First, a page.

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An evening with S S Ngoi: 1998 Angelus, 2000 Pichon Baron, 1982 Leoville-Poyferre, 1988 Clos de Tart, 1982 Leoville Las-Cases…

April 28, 2015

Thanks to the generosity of Dr S S Ngoi again, I was invited to a dinner hosted by him at Tunglok Signatures at Orchard Parade Hotel, Singapore, on 27 April 2015 that included M. Philippe Capdouze, Founder and Chairman of FICOFI. Almost all wines were provided by the great Dr Ngoi himself, making sure that they were aired or decanted well in advance and that there was more than enough to go around the big table of twelve.

We began with a magnum of Verve Cliquot Brut Yellow Label which must have benefitted from the large format bottling, for this champagne displayed far greater depth and balance than I have encountered before from this label, forward in zesty citrus and ripe melons that balanced nicely against the moderate degree of dryness, enhanced by lovely notes of toast and yeasty pungency, appropriately steely towards the finish. Delectable lobsterThis was followed by a pair of 2012 Ch Cos D’Estournel Blanc, made predominantly of sauvignon blanc and a splash of semillon. This youthful white exuded an abundance of glycerin, coconut and petroleum fumes that I found particularly attractive, smooth and rounded with further notes of seared caramel emerging much later that went very well with the caviar-topped lobster and shark’s fin soup.

We kicked off the list of distinguished reds with a pair of 1994 Ch Leoville Poyferre, displaying a beautiful hallowed glow of red fruits and darker currants so fabulous that one could simply go on without sipping the wine. On the palate, this medium-bodied wine was seamless and open with the graphite tone of Saint Julien being particularly prominent, just lacking in lushness and short at the finish. This is a red that will do very well at any meal, showing just how severely under-rated 1994 is.

Next up was a magnum of 1988 Clos de Tart Grand Cru, procured by Philippe directly from the cellar of this famous domaine and transported personally to our dining table. Many Happy Returns, Dr See-Tho !!This stellar wine, just one of nine monopole grand crus in Burgundy (according to the Bureau Interprofessionnel des Vins de Bourgogne), proffered a glorious bouquet of red fruits and rose petals coupled with great purity of fruit and depth on the palate, its power mellowed by the passage of time to be replaced by wonderful finesse and balance, its acidity still holding up very well, just slightly short at the finish, providing a taste of what the best of Morey-Saint-Denis can achieve.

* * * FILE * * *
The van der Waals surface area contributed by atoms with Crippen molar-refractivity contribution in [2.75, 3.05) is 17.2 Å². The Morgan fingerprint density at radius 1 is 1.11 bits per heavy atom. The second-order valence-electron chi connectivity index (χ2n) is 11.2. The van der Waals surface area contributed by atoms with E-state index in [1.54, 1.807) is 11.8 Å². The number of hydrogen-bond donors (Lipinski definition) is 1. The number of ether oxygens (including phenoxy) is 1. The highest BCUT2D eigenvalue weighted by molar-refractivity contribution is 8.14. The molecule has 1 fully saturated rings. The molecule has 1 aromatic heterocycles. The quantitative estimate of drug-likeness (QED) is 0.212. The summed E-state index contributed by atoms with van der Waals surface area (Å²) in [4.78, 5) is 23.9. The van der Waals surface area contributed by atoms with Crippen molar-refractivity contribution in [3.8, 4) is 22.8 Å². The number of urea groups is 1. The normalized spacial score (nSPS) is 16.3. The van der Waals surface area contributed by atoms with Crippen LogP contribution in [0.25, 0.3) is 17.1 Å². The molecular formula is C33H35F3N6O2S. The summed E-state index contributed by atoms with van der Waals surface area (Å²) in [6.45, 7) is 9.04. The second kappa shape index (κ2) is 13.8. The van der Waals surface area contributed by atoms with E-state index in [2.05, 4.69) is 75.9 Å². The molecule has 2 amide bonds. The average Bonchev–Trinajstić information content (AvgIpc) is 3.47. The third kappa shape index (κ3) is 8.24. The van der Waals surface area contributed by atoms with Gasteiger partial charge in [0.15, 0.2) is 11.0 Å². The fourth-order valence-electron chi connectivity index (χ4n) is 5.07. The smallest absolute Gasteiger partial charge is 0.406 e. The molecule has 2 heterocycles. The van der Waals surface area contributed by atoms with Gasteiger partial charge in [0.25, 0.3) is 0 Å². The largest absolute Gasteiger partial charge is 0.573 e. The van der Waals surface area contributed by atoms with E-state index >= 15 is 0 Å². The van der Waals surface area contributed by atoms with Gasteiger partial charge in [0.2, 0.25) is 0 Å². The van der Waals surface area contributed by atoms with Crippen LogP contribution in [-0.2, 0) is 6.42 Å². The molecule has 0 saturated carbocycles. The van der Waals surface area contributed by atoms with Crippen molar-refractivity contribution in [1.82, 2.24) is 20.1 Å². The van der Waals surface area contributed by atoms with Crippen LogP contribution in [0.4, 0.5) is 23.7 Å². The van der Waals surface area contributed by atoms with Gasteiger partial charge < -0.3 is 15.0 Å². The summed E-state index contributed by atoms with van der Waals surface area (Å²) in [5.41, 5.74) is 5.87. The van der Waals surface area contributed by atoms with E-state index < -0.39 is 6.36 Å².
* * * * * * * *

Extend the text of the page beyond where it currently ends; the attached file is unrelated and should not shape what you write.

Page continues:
We moved back to Bordeaux, albeit the Right Bank, with a pair of Ch Angelus from the outstanding vintage of 1998, displaying a deep inky purple, loaded with a generous abundance of ripe merlot of fabulous intensity, its velvety supple tannins imparting great structure to the wine, achieving excellent linearity and definition all the way to its lasting finish. Yet, the impression is that this wine is still far from peaking. Superb.

Hopping back across the Dordogne, we moved on to a pair of the 2000 Ch Pichon Longueville Baron, very dark in color, displaying loads of blueberries and dark currants, now starting to develop some early complexity with notes of cinnamon and dark plums, medium-full, beautifully structured and masculine, still laced with traces of enamel that painted a stern finish without much of the dryness of Pauillac.

Best wishes & words of wisdomAnd, finally, a pair of delectable Saint Julien. The 1982 Ch Leoville Poyferre gave off a powerful earthy pungency on the nose (some thought the wine corked but it definitely wasn’t) that blew off after some time, revealing a medium-bodied wine that was utterly seamless although this bottle seemed much more evolved than previous examples of the 1982 Poyferre that I’ve had, much lighter in texture and weight than before. Is this an issue of poor provenance or is it really beginning to thin out? Will reserve judgement here. Suitably though, the piece de resistance was provided by the 1982 Ch Leoville Las-Cases (courtesy of Miah Hiang), a deep garnet red rimmed by vermillion, having mellowed significantly from a previous bottle tasted six years ago, much softer than before but still imbued with the graphite and ferrous quality of its famous terroir with notes of ripe raspberries and the indescribable complexity of aged Bordeaux, quietly masculine in character with great purity and definition. Some commented whether it really merits 100 points but, like I’ve mentioned before, it is what is in the bottle that truly matters and, as far as I’m concerned, Leoville Las-Cases belongs under premier cru, bringing the evening to a wonderful end. Thank you again, Dr Ngoi.

A delectable line-up

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